In the last essay, we studied 1 John 2:18-29 in which we saw John giving a warning about antichrists and a second major theme: Truth versus Error.  In this essay we take up 3:1-10 in which we shall see, first, the hope of the children of God (in 3:1-3) and second, an important teaching about sin (in 3:4-10).  First, at the beginning of chapter 3, John springs from the subject of the wonderful results of abiding in the truth to the great hope that we have as children of God.  He mentions the fact that we are God’s children now, in the present; but there is hope for an even greater glory in the future at Christ’s coming.  “See what love the Father has given us,” says John.  John is excited!  He’s excited about the love of God.  And he has good reason because God has made those of us who believe his own children.  That’s worth getting excited about!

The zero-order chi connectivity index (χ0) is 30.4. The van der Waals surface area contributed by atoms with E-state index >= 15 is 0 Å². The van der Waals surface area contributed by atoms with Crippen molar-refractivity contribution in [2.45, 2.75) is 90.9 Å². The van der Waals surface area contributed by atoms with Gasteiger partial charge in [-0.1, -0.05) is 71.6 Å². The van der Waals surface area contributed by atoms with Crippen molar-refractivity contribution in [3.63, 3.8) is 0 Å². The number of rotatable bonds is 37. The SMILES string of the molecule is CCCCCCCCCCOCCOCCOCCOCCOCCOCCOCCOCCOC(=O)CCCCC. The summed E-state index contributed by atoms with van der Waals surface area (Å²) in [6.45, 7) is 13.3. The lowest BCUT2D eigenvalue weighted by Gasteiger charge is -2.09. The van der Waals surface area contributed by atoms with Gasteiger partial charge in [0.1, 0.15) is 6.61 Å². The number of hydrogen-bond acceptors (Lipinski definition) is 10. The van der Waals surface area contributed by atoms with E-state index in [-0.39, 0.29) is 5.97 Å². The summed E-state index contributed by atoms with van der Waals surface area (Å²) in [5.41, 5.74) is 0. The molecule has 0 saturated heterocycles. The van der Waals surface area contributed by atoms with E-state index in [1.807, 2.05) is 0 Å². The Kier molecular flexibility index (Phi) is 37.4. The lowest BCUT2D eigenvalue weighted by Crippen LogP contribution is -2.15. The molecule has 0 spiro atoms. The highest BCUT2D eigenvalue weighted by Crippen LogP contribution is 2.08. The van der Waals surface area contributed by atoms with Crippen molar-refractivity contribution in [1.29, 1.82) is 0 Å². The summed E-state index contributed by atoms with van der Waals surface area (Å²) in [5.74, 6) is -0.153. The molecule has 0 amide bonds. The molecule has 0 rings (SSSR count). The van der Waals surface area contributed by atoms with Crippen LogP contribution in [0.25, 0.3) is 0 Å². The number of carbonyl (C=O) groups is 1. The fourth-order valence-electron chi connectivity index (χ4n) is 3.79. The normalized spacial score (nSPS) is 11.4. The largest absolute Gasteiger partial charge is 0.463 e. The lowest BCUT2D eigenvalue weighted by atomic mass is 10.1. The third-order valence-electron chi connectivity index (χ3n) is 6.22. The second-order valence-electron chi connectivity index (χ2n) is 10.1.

In the second verse, John emphasizes the fact that he has been talking about the present aspect of our relation to God as children.  He writes; “We are God’s children now.”  But then he begins to bring in the future aspect of it: “it does not yet appear what we shall be, but we know that when he appears we shall be like him, for we shall see him as he is.” 

            Here are three more important truths.  First, he reminds us that Christ will come again.  We easily could miss that, because John refers to the second coming in the phrase “when he appears.”  “When he appears,” means, when he comes again.